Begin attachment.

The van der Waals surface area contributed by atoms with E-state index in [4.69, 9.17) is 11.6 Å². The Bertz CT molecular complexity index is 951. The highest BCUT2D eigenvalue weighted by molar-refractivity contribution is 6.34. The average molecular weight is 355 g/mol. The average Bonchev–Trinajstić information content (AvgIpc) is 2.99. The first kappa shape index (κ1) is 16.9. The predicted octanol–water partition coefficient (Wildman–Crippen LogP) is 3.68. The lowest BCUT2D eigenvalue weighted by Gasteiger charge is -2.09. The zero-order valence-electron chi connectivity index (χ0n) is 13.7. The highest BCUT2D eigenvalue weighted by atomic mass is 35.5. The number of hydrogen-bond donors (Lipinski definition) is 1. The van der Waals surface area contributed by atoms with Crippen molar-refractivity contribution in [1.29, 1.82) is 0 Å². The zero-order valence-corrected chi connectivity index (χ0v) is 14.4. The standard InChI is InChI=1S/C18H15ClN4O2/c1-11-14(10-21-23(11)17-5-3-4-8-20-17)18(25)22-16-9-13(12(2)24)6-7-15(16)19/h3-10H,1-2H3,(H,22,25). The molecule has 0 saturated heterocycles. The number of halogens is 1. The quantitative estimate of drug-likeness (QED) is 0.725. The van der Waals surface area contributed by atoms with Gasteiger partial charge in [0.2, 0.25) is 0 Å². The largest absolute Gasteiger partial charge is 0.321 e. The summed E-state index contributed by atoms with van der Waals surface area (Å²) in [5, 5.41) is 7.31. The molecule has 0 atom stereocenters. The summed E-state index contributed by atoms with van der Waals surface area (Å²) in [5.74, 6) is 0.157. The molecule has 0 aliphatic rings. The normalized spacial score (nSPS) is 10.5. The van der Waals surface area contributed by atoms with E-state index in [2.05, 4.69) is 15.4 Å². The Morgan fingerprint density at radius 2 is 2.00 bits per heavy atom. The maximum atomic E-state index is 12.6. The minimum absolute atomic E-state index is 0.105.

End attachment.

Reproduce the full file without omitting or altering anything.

The van der Waals surface area contributed by atoms with E-state index in [4.69, 9.17) is 11.6 Å². The Bertz CT molecular complexity index is 951. The highest BCUT2D eigenvalue weighted by molar-refractivity contribution is 6.34. The average molecular weight is 355 g/mol. The average Bonchev–Trinajstić information content (AvgIpc) is 2.99. The first kappa shape index (κ1) is 16.9. The predicted octanol–water partition coefficient (Wildman–Crippen LogP) is 3.68. The lowest BCUT2D eigenvalue weighted by Gasteiger charge is -2.09. The zero-order valence-electron chi connectivity index (χ0n) is 13.7. The highest BCUT2D eigenvalue weighted by atomic mass is 35.5. The number of hydrogen-bond donors (Lipinski definition) is 1. The van der Waals surface area contributed by atoms with Crippen molar-refractivity contribution in [1.29, 1.82) is 0 Å². The zero-order valence-corrected chi connectivity index (χ0v) is 14.4. The standard InChI is InChI=1S/C18H15ClN4O2/c1-11-14(10-21-23(11)17-5-3-4-8-20-17)18(25)22-16-9-13(12(2)24)6-7-15(16)19/h3-10H,1-2H3,(H,22,25). The molecule has 0 saturated heterocycles. The number of halogens is 1. The quantitative estimate of drug-likeness (QED) is 0.725. The van der Waals surface area contributed by atoms with Gasteiger partial charge in [0.2, 0.25) is 0 Å². The largest absolute Gasteiger partial charge is 0.321 e. The summed E-state index contributed by atoms with van der Waals surface area (Å²) in [5, 5.41) is 7.31. The molecule has 0 atom stereocenters. The summed E-state index contributed by atoms with van der Waals surface area (Å²) in [5.74, 6) is 0.157. The molecule has 0 aliphatic rings. The normalized spacial score (nSPS) is 10.5. The van der Waals surface area contributed by atoms with E-state index in [2.05, 4.69) is 15.4 Å². The Morgan fingerprint density at radius 2 is 2.00 bits per heavy atom. The maximum atomic E-state index is 12.6. The minimum absolute atomic E-state index is 0.105.